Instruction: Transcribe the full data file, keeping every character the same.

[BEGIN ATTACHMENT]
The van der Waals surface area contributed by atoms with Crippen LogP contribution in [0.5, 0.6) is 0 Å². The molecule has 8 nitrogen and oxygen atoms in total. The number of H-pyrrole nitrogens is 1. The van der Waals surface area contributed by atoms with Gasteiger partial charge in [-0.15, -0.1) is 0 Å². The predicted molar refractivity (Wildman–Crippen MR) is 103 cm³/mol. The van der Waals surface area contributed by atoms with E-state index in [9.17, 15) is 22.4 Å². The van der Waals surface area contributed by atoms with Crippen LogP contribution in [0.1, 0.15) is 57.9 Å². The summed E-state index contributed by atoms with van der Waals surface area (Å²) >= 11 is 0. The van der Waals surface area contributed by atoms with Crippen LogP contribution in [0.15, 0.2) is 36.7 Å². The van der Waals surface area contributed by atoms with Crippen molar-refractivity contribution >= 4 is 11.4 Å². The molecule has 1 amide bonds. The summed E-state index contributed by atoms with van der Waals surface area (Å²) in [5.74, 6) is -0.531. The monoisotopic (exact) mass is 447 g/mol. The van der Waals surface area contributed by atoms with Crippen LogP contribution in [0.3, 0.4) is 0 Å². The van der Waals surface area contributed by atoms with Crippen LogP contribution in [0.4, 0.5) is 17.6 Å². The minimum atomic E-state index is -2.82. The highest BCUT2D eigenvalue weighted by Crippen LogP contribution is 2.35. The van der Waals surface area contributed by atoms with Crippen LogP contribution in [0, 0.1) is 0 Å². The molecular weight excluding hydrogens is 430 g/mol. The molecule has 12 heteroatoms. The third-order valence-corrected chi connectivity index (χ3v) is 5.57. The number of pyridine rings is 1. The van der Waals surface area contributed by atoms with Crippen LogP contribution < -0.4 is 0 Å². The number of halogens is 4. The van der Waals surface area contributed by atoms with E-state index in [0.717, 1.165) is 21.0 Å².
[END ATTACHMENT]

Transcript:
The van der Waals surface area contributed by atoms with Crippen LogP contribution in [0.5, 0.6) is 0 Å². The molecule has 8 nitrogen and oxygen atoms in total. The number of H-pyrrole nitrogens is 1. The van der Waals surface area contributed by atoms with Gasteiger partial charge in [-0.15, -0.1) is 0 Å². The predicted molar refractivity (Wildman–Crippen MR) is 103 cm³/mol. The van der Waals surface area contributed by atoms with E-state index in [9.17, 15) is 22.4 Å². The van der Waals surface area contributed by atoms with Crippen LogP contribution in [0.1, 0.15) is 57.9 Å². The summed E-state index contributed by atoms with van der Waals surface area (Å²) >= 11 is 0. The van der Waals surface area contributed by atoms with Crippen LogP contribution in [0.15, 0.2) is 36.7 Å². The van der Waals surface area contributed by atoms with Crippen molar-refractivity contribution >= 4 is 11.4 Å². The molecule has 1 amide bonds. The summed E-state index contributed by atoms with van der Waals surface area (Å²) in [5.74, 6) is -0.531. The monoisotopic (exact) mass is 447 g/mol. The van der Waals surface area contributed by atoms with Crippen LogP contribution in [0.3, 0.4) is 0 Å². The van der Waals surface area contributed by atoms with Crippen LogP contribution in [0.4, 0.5) is 17.6 Å². The minimum atomic E-state index is -2.82. The highest BCUT2D eigenvalue weighted by Crippen LogP contribution is 2.35. The van der Waals surface area contributed by atoms with Crippen LogP contribution in [0, 0.1) is 0 Å². The molecular weight excluding hydrogens is 430 g/mol. The molecule has 12 heteroatoms. The third-order valence-corrected chi connectivity index (χ3v) is 5.57. The number of pyridine rings is 1. The van der Waals surface area contributed by atoms with Crippen LogP contribution < -0.4 is 0 Å². The number of halogens is 4. The van der Waals surface area contributed by atoms with E-state index in [0.717, 1.165) is 21.0 Å².